CAMBRIDGE, Mass. — Member of law enforcement and the community gathered in Cambridge on Tuesday to mark the day, 10 years ago, when Massachusetts Institute of Technology Police Officer Sean Collier was killed in the line of duty.
The 27-year-old officer was on duty and in his patrol vehicle in Cambridge on April 18, 2013 when he was ambushed by the Boston Marathon bombers and shot and killed.
His slaying occurred during a tense, four-day manhunt that paralyzed the city of Boston and surrounding communities after two bombs exploded near the Boston Marathon finish line, killing three and wounding more than 250 people. Boston Police Officer Dennis Simmonds also died a year after he was wounded in a confrontation with the bombers.
Dzhokhar Tsarnaev, who was on the run after the bombings along with his brother, Tamerlan Tsarnaev, is accused of shooting and killing Collier in a failed attempt to steal his gun.
Since that day, his family, friends and the law enforcement community have mourned Collier’s loss.
MIT Police held a special ceremony on Tuesday to remember their fallen officer.
In 2020, a full-page newspaper ad with the picture of Collier from the slain officer’s family appealed to all Americans to support police officers.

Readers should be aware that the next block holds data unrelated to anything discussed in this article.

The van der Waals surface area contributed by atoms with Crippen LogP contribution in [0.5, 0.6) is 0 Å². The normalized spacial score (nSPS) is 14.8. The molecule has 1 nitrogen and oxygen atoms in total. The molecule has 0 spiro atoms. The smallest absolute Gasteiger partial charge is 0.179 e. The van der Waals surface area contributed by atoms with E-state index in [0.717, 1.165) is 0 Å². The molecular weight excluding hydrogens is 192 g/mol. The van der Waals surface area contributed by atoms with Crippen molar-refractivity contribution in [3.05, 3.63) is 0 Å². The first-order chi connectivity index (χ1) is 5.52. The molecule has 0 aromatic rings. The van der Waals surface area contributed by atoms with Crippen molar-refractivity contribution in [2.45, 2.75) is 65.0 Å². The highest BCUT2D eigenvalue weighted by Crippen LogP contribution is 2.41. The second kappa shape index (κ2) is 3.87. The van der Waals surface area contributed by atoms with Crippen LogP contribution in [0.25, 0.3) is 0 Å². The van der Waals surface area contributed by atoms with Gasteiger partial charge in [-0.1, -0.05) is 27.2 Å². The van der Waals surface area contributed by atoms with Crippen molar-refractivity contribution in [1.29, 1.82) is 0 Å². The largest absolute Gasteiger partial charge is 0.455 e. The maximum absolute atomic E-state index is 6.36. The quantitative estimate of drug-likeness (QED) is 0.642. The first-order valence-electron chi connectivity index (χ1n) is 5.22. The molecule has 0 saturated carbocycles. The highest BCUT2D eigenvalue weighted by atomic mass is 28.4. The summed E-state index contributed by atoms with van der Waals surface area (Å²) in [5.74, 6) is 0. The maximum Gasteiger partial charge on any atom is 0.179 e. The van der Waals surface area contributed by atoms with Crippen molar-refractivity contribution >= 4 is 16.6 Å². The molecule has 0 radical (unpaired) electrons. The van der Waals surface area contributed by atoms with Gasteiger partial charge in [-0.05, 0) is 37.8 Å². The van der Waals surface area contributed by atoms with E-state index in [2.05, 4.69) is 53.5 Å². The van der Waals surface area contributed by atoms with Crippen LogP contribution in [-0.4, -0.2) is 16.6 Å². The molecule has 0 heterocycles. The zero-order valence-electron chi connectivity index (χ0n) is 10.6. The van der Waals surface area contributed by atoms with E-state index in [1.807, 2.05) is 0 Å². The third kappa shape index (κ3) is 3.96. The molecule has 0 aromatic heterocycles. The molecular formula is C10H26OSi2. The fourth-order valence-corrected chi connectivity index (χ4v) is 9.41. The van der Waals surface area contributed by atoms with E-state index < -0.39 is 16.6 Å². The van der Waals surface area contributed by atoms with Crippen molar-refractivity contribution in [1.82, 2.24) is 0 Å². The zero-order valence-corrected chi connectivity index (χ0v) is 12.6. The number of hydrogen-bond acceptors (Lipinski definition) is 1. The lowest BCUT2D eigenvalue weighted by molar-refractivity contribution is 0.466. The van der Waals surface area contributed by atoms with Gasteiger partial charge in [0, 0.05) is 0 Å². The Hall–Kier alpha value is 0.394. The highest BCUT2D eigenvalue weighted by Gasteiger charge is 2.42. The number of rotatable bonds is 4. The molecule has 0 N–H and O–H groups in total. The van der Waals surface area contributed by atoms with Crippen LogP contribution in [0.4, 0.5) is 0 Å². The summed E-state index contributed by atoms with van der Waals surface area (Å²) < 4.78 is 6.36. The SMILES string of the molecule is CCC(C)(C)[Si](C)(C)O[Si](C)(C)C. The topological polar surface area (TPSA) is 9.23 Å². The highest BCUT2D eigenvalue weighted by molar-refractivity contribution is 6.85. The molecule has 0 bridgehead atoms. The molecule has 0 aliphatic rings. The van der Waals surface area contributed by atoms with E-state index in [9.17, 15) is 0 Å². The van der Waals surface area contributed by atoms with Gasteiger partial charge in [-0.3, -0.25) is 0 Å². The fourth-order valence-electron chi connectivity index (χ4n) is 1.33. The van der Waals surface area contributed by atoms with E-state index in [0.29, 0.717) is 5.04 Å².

“His name was Sean Collier,” the ad began. “He was a police officer in Massachusetts. He dedicated his life to helping others both on the job and in his community. He was compassionate and caring. He believed in lifting people up, not tearing them down.”
“He was not alone,” the ad continued. “He was one of thousands of officers in the Commonwealth that are supporting our citizens every day.”
“He was killed doing his job. He was 27 years old. His name was Sean Collier. He was a police officer in Massachusetts. He was our son. Remember his name,” the ad concluded.
Since Collier’s murder, people from all walks of life have come together to honor his memory and remember his contributions to society.
There is a memorial for Collier on the campus of MIT in Cambridge. A playground to honor Collier was also built in his hometown of Wilmington.
In the days preceding Collier’s death, when the the bombs exploded near the marathon finish line, three others were killed: Lu Lingzi, a 23-year-old Boston University graduate student from China; Krystle Campbell, a 29-year-old restaurant manager from Medford; and 8-year-old Martin Richard, who was watching the marathon with his family.
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